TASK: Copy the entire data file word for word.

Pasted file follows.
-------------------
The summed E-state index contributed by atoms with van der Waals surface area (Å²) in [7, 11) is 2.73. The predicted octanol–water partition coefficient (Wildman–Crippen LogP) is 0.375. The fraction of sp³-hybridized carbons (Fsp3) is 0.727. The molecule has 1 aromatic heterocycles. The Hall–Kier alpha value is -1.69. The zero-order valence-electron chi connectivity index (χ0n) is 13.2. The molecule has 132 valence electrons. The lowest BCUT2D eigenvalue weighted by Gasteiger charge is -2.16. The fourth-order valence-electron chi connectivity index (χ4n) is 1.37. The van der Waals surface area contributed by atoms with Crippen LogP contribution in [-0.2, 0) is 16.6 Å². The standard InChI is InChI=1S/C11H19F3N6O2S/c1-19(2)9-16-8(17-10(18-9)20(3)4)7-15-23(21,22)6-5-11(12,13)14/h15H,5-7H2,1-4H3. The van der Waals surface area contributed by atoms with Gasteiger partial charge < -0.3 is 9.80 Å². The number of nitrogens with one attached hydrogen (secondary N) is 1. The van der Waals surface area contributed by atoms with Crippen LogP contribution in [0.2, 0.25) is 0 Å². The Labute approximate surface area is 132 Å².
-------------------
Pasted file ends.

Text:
The summed E-state index contributed by atoms with van der Waals surface area (Å²) in [7, 11) is 2.73. The predicted octanol–water partition coefficient (Wildman–Crippen LogP) is 0.375. The fraction of sp³-hybridized carbons (Fsp3) is 0.727. The molecule has 1 aromatic heterocycles. The Hall–Kier alpha value is -1.69. The zero-order valence-electron chi connectivity index (χ0n) is 13.2. The molecule has 132 valence electrons. The lowest BCUT2D eigenvalue weighted by Gasteiger charge is -2.16. The fourth-order valence-electron chi connectivity index (χ4n) is 1.37. The van der Waals surface area contributed by atoms with Crippen LogP contribution in [-0.2, 0) is 16.6 Å². The standard InChI is InChI=1S/C11H19F3N6O2S/c1-19(2)9-16-8(17-10(18-9)20(3)4)7-15-23(21,22)6-5-11(12,13)14/h15H,5-7H2,1-4H3. The van der Waals surface area contributed by atoms with Gasteiger partial charge < -0.3 is 9.80 Å². The number of nitrogens with one attached hydrogen (secondary N) is 1. The van der Waals surface area contributed by atoms with Crippen LogP contribution in [0.2, 0.25) is 0 Å². The Labute approximate surface area is 132 Å².